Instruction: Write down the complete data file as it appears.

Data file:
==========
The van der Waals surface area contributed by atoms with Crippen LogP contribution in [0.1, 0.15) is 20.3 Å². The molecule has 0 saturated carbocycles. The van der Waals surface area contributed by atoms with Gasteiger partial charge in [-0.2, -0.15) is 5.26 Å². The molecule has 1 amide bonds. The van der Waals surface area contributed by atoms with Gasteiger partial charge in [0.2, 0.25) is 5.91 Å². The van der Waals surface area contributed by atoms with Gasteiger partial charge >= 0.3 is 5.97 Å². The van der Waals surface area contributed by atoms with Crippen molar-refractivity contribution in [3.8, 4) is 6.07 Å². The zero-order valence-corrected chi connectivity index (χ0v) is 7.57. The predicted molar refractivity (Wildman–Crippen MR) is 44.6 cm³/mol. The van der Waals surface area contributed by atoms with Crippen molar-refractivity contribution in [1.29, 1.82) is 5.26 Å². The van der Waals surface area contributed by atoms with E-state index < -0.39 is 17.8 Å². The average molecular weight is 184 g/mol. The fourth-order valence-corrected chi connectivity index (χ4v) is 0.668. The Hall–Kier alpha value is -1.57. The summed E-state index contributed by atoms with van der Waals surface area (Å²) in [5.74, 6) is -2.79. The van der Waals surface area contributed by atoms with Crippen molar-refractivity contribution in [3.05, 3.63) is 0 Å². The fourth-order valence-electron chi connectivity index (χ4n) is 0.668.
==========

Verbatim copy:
The van der Waals surface area contributed by atoms with Crippen LogP contribution in [0.1, 0.15) is 20.3 Å². The molecule has 0 saturated carbocycles. The van der Waals surface area contributed by atoms with Gasteiger partial charge in [-0.2, -0.15) is 5.26 Å². The molecule has 1 amide bonds. The van der Waals surface area contributed by atoms with Gasteiger partial charge in [0.2, 0.25) is 5.91 Å². The van der Waals surface area contributed by atoms with Gasteiger partial charge >= 0.3 is 5.97 Å². The van der Waals surface area contributed by atoms with Crippen molar-refractivity contribution in [3.8, 4) is 6.07 Å². The zero-order valence-corrected chi connectivity index (χ0v) is 7.57. The predicted molar refractivity (Wildman–Crippen MR) is 44.6 cm³/mol. The van der Waals surface area contributed by atoms with Crippen molar-refractivity contribution in [1.29, 1.82) is 5.26 Å². The van der Waals surface area contributed by atoms with E-state index < -0.39 is 17.8 Å². The average molecular weight is 184 g/mol. The fourth-order valence-corrected chi connectivity index (χ4v) is 0.668. The Hall–Kier alpha value is -1.57. The summed E-state index contributed by atoms with van der Waals surface area (Å²) in [5.74, 6) is -2.79. The van der Waals surface area contributed by atoms with Crippen molar-refractivity contribution in [3.05, 3.63) is 0 Å². The fourth-order valence-electron chi connectivity index (χ4n) is 0.668.